Overpopulation, widespread poverty, violence, lack of work and natural disasters have resulted in more than one in eight Haitians (mainly the well-educated) being abroad – most in the United States, Canada and countries in the Caribbean, especially the Dominican Republic.
Although small improvements in living standards can be seen during the 2010s, these have come from a very low level. According to the UN Social Development Index, Haiti ranked 168th among 189 countries in 2017. A large proportion of the population lack access to clean drinking water and only one in four Haitians have access to a proper toilet. About 60 percent of residents, most in rural areas, lack primary care. Around seven in a hundred children die before the age of five, most in Latin America. One reason is that just over half of children are vaccinated against measles before the age of one, compared to over 90 percent in most other Latin American countries.
- Countryaah Official Site: Official statistics for population in Haiti, including population growth, density, and estimation in next 50 years.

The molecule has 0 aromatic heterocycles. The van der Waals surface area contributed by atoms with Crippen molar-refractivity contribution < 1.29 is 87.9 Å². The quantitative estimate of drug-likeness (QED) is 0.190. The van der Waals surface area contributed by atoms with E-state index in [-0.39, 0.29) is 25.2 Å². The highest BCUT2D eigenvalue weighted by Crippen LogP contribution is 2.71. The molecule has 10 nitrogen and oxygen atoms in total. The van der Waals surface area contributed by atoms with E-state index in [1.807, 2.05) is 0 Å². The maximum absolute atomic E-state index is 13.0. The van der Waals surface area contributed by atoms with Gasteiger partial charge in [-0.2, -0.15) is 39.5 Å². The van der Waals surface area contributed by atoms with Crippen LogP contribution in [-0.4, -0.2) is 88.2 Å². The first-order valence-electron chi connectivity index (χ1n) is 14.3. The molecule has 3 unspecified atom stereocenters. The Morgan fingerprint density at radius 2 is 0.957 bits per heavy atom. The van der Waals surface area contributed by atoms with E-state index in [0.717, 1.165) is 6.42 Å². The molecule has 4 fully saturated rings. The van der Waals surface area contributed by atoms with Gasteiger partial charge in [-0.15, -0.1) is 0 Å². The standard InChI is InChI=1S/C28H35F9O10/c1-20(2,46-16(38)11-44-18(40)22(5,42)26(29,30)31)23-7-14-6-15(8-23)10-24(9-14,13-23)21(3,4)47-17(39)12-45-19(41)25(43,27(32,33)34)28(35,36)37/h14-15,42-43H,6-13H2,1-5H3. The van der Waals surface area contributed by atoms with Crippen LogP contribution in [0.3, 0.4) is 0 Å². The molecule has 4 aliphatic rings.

Through relief efforts, diseases such as malaria, tuberculosis and measles have declined, but Haiti has the highest proportion of AIDS patients among the countries of the Caribbean. About 150,000 adult Haitians were estimated to live with HIV / AIDS in 2016, while 4,600 the same year died of the disease, which has made almost 90,000 children orphans. In the wake of the severe earthquake in 2010, a cholera epidemic also arose, the origin of which was UN soldiers (see Modern History). The cholera epidemic also regained momentum after Hurricane Matthew in the fall of 2016. Nearly one million people are estimated to have been infected with cholera since the outbreak of the epidemic and more than 10,000 have died in the disease. The Zika virus has also taken root in Haiti.
For state and private employees there is a defective social insurance system, and at least on the paper, farm workers have accident insurance. The social contributions made by NGOs are of greater importance.